How to care for yourself when you're a caregiver

Unquestionably, the only person who would ever tell you that care giving is an easy job is someone that has never had to do it themselves.  For the person needing care, the loss of independence coupled with increasing physical and perhaps mental frailty can be exceptionally harrowing.  Although care is usually given with love, it can - on occasion - be received with some measure of resentment, especially if it means a reversal of the parent/child roles that you have been used to fulfilling.

Relaxing is important for caregivers

Even on a good day, with a cordial relationship based on love and respect, looking after a senior member of the family can lead to increased stress levels, and eventually care giver burnout.  When your focus is someone else's needs, your own can sometimes fade into the background, and it's surprisingly easy to lose sight of the situation getting out of control until it's too late.

Signs that the frustrations of losing some of your own freedoms, relationships and indeed privacy to care for someone else are getting too much shouldn't be overlooked.  If you notice that you're constantly physically and emotionally wrung out, or worse still entertaining thoughts of hurting yourself or the person you're caring for, it's time to find ways to take breaks to alleviate the strain.

  • Make sure you're sleeping properly. It can be difficult to get decent rest if you're having to get up every few hours to check on someone or give medication.  However, napping when the person you're caring for is also asleep during the day might help you top up too.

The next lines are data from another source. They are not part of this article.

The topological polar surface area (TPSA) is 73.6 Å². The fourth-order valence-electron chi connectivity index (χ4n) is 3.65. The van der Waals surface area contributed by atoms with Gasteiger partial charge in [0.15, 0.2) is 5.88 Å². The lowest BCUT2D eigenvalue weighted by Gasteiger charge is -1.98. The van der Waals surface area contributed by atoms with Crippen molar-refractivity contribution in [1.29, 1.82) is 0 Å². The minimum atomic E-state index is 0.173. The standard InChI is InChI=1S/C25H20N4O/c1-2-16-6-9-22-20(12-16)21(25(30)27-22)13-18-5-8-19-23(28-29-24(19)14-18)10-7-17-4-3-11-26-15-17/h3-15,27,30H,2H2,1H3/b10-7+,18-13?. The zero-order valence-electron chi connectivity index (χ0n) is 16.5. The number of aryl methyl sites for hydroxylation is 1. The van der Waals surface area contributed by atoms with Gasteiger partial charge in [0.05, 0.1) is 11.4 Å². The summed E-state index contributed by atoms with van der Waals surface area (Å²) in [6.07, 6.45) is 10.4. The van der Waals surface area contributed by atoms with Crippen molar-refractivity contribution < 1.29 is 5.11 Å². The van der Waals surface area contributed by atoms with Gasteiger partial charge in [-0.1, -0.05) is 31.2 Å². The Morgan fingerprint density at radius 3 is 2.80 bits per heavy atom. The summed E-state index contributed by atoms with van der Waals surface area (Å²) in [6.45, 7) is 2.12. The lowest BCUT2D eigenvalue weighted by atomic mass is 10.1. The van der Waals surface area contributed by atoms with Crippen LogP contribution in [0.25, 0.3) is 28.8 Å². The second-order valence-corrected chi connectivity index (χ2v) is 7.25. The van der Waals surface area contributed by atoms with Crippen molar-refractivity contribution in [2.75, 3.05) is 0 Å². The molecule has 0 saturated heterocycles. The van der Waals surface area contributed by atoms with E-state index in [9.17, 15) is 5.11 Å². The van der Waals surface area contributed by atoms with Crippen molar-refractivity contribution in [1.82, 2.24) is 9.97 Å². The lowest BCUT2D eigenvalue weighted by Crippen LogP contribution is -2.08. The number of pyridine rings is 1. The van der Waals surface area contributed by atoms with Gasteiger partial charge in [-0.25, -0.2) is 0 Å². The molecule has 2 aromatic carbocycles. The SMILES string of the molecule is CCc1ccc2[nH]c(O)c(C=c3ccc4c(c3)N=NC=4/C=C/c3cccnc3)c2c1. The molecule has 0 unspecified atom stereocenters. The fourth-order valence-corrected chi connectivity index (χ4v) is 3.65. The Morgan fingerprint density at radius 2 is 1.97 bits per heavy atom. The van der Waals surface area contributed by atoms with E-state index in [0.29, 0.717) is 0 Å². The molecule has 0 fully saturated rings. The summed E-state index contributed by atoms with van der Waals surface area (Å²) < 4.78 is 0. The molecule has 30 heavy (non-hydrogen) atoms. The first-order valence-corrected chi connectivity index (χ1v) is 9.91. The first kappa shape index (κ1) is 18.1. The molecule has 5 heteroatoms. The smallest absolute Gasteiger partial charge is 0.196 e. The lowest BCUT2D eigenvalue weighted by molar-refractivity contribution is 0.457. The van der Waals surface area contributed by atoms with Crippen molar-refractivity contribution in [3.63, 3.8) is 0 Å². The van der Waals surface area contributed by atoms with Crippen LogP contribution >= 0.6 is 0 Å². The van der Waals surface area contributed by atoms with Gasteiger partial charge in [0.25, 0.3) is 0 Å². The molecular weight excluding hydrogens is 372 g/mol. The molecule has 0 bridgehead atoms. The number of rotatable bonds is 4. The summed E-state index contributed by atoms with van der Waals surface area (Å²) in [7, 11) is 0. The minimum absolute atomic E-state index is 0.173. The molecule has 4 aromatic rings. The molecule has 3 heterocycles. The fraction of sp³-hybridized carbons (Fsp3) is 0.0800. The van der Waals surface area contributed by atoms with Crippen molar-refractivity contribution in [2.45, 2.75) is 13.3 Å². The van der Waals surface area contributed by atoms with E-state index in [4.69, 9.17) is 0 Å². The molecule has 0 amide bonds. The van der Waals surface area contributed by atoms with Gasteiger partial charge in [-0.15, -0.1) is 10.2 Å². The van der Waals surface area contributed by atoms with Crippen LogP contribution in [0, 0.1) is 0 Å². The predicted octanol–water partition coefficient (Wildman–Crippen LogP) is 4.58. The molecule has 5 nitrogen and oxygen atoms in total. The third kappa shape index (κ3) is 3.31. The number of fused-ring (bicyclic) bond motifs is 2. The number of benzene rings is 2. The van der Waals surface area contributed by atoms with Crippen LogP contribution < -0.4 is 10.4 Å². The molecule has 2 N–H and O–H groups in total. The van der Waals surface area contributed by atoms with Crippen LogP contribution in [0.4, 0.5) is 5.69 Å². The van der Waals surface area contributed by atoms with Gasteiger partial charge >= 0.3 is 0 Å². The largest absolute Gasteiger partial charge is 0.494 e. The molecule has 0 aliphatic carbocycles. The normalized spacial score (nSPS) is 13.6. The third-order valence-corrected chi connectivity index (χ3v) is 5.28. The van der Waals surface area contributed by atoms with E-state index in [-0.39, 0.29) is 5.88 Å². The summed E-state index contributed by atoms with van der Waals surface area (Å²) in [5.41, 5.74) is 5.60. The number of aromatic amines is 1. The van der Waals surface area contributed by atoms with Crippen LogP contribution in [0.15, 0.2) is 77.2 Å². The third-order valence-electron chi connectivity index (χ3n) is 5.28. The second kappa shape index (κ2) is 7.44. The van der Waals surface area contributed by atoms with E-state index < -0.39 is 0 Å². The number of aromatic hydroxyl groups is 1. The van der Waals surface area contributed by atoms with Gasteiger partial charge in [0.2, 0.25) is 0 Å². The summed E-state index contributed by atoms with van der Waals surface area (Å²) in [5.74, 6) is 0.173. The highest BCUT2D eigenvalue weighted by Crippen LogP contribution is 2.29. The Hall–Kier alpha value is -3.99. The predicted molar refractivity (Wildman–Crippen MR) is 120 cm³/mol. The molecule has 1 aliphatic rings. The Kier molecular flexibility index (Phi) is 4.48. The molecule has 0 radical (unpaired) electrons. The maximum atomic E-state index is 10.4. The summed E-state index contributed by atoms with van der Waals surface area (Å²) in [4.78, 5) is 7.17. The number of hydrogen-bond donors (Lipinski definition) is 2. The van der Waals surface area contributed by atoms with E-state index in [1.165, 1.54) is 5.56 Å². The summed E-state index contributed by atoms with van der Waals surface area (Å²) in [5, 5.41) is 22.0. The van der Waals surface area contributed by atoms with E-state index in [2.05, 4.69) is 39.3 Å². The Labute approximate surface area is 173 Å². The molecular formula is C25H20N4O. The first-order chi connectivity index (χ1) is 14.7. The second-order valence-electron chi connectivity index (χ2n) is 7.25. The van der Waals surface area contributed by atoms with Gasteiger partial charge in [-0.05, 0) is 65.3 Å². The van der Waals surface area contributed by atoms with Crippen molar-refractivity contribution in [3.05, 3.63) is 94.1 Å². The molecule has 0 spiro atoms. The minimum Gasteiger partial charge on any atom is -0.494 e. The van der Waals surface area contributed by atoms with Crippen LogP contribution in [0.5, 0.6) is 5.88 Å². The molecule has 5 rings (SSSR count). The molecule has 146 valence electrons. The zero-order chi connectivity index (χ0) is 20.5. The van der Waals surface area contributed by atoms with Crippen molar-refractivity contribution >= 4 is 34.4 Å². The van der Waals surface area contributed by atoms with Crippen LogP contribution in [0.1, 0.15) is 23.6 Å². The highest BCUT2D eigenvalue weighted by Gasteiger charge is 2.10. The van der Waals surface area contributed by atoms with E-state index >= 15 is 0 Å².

• Cook proper meals where possible. Relying on snacks and quick meals from the chiller cabinet instead of preparing food from scratch may be essential to stay on top of care duties at times, but where you can, cook meals in bulk to stock up the freezer.
  • Talk to others. You may feel that none of your family and friends understand your position, or even that they've forgotten or abandoned you.  The sad truth is that unless they've experienced a similar care situation, they may not be able to empathize to the degree that you need.  Message boards and online support groups can be a lifeline where simple solidarity accompanies offers of practical solutions.
  • Take advantage of respite care. Progressive conditions such as dementia, especially where challenging or even violent behavior can accompany physical decline inevitably reach a point where not only can you not do it alone any longer, but you may have to consider full-time residential care so that your senior can establish a routine that will be comforting and reassuring to them.  Even if you haven't yet reached this stage, making sure you can step away from the care situation from time to time is essential to your well being.
  • Don't beat yourself up. You're not required to feel "up" and positive all the time, and nor are you obliged not to feel like screaming with frustration.  Caring is tough, and it will get on top of you at times.  Don't blame yourself for the bad days.

The most important thing of all to accept is that if you're the caregiver of an elderly parent or in-law, then you are unlikely to be in the first flush of youth yourself.  Pay close attention to your own physical and mental health, especially if you have a family history of classic middle-age disorders such as high blood pressure or arthritis, and don't ignore warning signs that all is not well.  After all, you can't provide care if you need care yourself.